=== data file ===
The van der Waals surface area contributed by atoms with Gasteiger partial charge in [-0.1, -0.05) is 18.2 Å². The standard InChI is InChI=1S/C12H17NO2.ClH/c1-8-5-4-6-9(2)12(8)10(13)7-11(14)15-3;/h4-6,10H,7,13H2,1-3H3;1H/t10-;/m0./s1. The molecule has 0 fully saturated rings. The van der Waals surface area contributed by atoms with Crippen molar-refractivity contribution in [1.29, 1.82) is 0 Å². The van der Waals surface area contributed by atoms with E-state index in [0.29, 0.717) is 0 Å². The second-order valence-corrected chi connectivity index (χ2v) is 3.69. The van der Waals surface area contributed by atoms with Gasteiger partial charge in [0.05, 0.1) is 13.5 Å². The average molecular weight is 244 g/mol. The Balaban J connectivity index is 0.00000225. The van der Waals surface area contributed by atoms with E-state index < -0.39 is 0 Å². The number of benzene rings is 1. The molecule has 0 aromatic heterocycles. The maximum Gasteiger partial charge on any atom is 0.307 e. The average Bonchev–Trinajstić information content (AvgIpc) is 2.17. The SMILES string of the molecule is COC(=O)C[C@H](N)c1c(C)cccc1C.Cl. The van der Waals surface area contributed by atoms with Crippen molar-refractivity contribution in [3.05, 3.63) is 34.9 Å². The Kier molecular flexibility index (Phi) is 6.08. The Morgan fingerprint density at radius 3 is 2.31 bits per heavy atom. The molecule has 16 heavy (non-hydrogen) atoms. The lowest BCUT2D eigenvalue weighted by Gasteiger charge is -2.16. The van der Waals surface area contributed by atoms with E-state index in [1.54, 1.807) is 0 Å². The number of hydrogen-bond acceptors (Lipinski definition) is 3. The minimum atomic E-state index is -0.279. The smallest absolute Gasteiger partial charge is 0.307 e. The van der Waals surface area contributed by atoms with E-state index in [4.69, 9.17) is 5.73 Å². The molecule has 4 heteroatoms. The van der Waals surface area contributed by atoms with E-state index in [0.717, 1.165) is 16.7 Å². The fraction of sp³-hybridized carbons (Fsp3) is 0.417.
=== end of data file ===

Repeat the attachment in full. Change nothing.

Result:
The van der Waals surface area contributed by atoms with Gasteiger partial charge in [-0.1, -0.05) is 18.2 Å². The standard InChI is InChI=1S/C12H17NO2.ClH/c1-8-5-4-6-9(2)12(8)10(13)7-11(14)15-3;/h4-6,10H,7,13H2,1-3H3;1H/t10-;/m0./s1. The molecule has 0 fully saturated rings. The van der Waals surface area contributed by atoms with Crippen molar-refractivity contribution in [1.29, 1.82) is 0 Å². The van der Waals surface area contributed by atoms with E-state index in [0.29, 0.717) is 0 Å². The second-order valence-corrected chi connectivity index (χ2v) is 3.69. The van der Waals surface area contributed by atoms with Gasteiger partial charge in [0.05, 0.1) is 13.5 Å². The average molecular weight is 244 g/mol. The Balaban J connectivity index is 0.00000225. The van der Waals surface area contributed by atoms with E-state index < -0.39 is 0 Å². The number of benzene rings is 1. The molecule has 0 aromatic heterocycles. The maximum Gasteiger partial charge on any atom is 0.307 e. The average Bonchev–Trinajstić information content (AvgIpc) is 2.17. The SMILES string of the molecule is COC(=O)C[C@H](N)c1c(C)cccc1C.Cl. The van der Waals surface area contributed by atoms with Crippen molar-refractivity contribution in [3.05, 3.63) is 34.9 Å². The Kier molecular flexibility index (Phi) is 6.08. The Morgan fingerprint density at radius 3 is 2.31 bits per heavy atom. The molecule has 16 heavy (non-hydrogen) atoms. The lowest BCUT2D eigenvalue weighted by Gasteiger charge is -2.16. The van der Waals surface area contributed by atoms with E-state index in [1.54, 1.807) is 0 Å². The number of hydrogen-bond acceptors (Lipinski definition) is 3. The minimum atomic E-state index is -0.279. The smallest absolute Gasteiger partial charge is 0.307 e. The van der Waals surface area contributed by atoms with E-state index in [4.69, 9.17) is 5.73 Å². The molecule has 4 heteroatoms. The van der Waals surface area contributed by atoms with E-state index in [0.717, 1.165) is 16.7 Å². The fraction of sp³-hybridized carbons (Fsp3) is 0.417.